The Jaguar I-Pace's Artificial Whooshing Sounds Are Actually Useful

Active Sound Design is one of the most controversial features of Jaguar's new electric SUV. There's no reason for that.

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Jaguar

A big part of the appeal of an electric car is the silence. Electric motors just produce a faint whirr as RPMs rise, giving EV's an interior serenity an internal-combustion car could only hope for. So when I learned at the launch of the Jaguar I-Pace this week that it made artificial noise as you accelerated, I was skeptical.

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This, of course, had to be a gimmick. Fake sci-fi noises pumped into the interior via speakers are pointless, right? Actually, they're not.

As part of the program, Jaguar had us take a few laps of the brilliant Algarve International Circuit in Portimao, Portgual. A tricky circuit I've never driven before—not even in a video game. I had a couple of orientation laps in an F-Type to learn the layout, but they weren't enough. This is a 15-corner track with all sorts of blind crests—it'd take a full day of lapping to get the hang of it.

When you're trying to drive fast, especially at a place you're unfamiliar with, you take all the feedback a car can give you. That's why enthusiasts harp on about steering feel and the like, because in situations like these, it's actually important.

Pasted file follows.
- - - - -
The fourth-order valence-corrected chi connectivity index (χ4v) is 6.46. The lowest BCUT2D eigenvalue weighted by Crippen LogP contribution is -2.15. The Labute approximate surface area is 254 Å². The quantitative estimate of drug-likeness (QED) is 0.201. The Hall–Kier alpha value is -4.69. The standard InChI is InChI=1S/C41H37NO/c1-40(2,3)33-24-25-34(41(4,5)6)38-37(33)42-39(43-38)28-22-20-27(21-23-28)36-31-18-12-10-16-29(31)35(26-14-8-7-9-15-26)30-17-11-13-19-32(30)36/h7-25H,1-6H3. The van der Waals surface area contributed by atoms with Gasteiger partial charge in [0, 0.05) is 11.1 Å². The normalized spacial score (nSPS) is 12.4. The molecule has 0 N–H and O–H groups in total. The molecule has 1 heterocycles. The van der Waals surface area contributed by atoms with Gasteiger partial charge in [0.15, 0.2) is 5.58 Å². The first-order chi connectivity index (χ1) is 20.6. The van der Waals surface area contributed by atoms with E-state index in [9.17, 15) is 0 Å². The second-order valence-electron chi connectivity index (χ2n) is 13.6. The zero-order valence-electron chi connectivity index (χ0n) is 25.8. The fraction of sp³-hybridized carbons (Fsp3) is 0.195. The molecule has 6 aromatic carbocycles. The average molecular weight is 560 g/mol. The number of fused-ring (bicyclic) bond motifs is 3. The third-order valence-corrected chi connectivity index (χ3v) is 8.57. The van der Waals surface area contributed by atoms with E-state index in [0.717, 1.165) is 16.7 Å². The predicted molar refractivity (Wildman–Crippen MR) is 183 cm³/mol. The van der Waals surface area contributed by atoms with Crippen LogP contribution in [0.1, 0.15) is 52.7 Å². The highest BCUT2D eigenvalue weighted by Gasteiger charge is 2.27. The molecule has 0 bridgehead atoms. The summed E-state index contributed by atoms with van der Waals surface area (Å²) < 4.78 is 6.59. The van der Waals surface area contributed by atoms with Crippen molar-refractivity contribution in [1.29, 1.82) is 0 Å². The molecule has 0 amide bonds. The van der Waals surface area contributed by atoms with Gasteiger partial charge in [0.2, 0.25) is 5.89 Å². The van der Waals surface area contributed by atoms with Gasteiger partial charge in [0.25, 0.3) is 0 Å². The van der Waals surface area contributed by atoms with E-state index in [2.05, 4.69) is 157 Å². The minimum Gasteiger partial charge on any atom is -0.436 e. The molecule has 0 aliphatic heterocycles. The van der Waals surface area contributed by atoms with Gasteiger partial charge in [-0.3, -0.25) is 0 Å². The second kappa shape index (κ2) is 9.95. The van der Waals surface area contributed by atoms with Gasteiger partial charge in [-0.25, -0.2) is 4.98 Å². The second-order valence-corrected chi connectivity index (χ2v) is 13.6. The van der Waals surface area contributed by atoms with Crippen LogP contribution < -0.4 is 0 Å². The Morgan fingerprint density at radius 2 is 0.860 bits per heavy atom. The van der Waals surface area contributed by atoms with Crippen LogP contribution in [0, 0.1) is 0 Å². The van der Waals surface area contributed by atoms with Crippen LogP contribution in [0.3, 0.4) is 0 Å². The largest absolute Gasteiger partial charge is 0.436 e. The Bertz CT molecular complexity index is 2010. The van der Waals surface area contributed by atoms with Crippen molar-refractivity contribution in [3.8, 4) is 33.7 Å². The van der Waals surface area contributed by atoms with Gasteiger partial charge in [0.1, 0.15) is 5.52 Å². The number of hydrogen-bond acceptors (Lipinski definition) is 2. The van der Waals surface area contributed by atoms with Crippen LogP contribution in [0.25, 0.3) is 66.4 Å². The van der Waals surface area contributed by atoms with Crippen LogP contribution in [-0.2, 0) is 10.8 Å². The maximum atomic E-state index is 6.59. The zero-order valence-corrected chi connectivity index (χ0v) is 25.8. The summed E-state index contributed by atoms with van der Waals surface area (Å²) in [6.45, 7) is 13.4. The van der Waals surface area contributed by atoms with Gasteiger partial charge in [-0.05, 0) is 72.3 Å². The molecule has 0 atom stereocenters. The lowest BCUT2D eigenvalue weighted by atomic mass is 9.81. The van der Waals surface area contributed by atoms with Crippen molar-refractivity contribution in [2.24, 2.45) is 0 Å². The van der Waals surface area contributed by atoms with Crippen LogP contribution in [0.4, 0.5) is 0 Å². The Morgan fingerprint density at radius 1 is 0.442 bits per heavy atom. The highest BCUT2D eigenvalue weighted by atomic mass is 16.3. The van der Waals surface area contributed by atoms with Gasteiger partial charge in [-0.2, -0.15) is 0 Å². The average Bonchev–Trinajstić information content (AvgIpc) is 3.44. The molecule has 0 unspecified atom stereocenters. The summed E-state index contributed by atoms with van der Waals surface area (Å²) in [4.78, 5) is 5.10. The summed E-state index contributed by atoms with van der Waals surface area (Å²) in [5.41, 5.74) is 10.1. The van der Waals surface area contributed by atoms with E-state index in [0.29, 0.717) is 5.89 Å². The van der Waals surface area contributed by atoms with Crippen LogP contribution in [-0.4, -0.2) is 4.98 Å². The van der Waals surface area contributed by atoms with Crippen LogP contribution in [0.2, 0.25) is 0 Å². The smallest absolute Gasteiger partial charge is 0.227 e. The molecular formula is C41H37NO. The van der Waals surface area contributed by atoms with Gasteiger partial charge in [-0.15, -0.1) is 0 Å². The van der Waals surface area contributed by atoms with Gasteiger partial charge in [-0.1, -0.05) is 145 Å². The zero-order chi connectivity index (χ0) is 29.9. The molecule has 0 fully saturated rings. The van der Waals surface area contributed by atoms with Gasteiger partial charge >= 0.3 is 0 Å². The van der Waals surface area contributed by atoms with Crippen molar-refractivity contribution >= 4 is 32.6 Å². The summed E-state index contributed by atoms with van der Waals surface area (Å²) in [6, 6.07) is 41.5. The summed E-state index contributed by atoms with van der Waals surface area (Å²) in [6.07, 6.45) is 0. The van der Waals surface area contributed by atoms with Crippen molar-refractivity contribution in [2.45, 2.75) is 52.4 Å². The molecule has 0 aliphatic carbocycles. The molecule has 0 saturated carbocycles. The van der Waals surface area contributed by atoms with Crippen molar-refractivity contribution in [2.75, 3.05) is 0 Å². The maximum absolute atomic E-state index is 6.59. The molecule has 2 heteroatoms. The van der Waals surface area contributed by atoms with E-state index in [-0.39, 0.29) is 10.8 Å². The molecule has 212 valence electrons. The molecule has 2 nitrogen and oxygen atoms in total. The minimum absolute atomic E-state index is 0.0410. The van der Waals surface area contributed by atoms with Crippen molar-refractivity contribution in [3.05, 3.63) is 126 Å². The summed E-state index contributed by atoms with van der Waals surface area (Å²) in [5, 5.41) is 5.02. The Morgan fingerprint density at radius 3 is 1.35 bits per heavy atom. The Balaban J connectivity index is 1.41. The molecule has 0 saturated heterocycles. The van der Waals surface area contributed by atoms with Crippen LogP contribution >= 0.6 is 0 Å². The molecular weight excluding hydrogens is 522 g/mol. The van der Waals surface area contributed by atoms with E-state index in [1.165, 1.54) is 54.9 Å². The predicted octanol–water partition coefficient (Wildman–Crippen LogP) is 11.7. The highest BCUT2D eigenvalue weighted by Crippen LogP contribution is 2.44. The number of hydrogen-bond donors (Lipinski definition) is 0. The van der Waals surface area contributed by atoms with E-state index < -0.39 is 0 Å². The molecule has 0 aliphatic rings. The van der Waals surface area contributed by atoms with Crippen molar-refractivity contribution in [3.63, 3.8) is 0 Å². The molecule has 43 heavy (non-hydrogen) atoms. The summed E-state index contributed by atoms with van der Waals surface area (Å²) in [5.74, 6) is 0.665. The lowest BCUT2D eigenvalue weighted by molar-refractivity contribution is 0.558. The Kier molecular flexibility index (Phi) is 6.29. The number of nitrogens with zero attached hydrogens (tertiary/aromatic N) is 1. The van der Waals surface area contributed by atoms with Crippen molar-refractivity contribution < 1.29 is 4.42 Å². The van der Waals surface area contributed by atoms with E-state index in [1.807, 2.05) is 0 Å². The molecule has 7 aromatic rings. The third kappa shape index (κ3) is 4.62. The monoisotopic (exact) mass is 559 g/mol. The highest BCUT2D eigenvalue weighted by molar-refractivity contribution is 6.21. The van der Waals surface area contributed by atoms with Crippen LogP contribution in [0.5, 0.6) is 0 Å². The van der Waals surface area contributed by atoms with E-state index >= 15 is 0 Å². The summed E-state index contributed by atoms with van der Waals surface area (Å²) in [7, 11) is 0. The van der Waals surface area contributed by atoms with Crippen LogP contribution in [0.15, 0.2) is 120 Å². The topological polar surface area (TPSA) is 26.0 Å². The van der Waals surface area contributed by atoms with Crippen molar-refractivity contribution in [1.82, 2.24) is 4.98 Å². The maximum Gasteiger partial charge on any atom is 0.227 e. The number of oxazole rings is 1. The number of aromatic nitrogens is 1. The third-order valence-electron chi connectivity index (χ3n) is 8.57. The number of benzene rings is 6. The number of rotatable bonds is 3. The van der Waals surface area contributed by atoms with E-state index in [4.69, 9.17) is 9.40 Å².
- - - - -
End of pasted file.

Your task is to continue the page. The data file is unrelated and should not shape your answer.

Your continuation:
Accelerating onto the long front straight for my first flying lap in the I-Pace, the car began its wooshing. And I was grateful.

In the I-Pace at Portimao, you'll hit around 120 mph before you enter the downhill braking section for turn one, where you need to slow down nearly 4800-lbs worth of SUV. The artificial sound gives you a great sense of speed you otherwise wouldn't have in an electric car. The sounds might have been cheesy, but I was glad they were there.

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Jaguar
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Jaguar calls this feature Active Sound Design, and if you dig through the car's settings on the infotainment screen, you can turn it almost all the way off. Set to its lowest mode, termed "calm," it's barely perceptible, giving you just the tiniest hint of acceleration. In Dynamic mode, it's pretty absurd, but useful in certain circumstances.

And the clever bit is, you can set the system however you like. Want silence? You can have it. Trying to learn a FIA Grade-Two circuit in three laps and really, really appreciate all the feedback you can get? You must be having a strange day, but crank it up.

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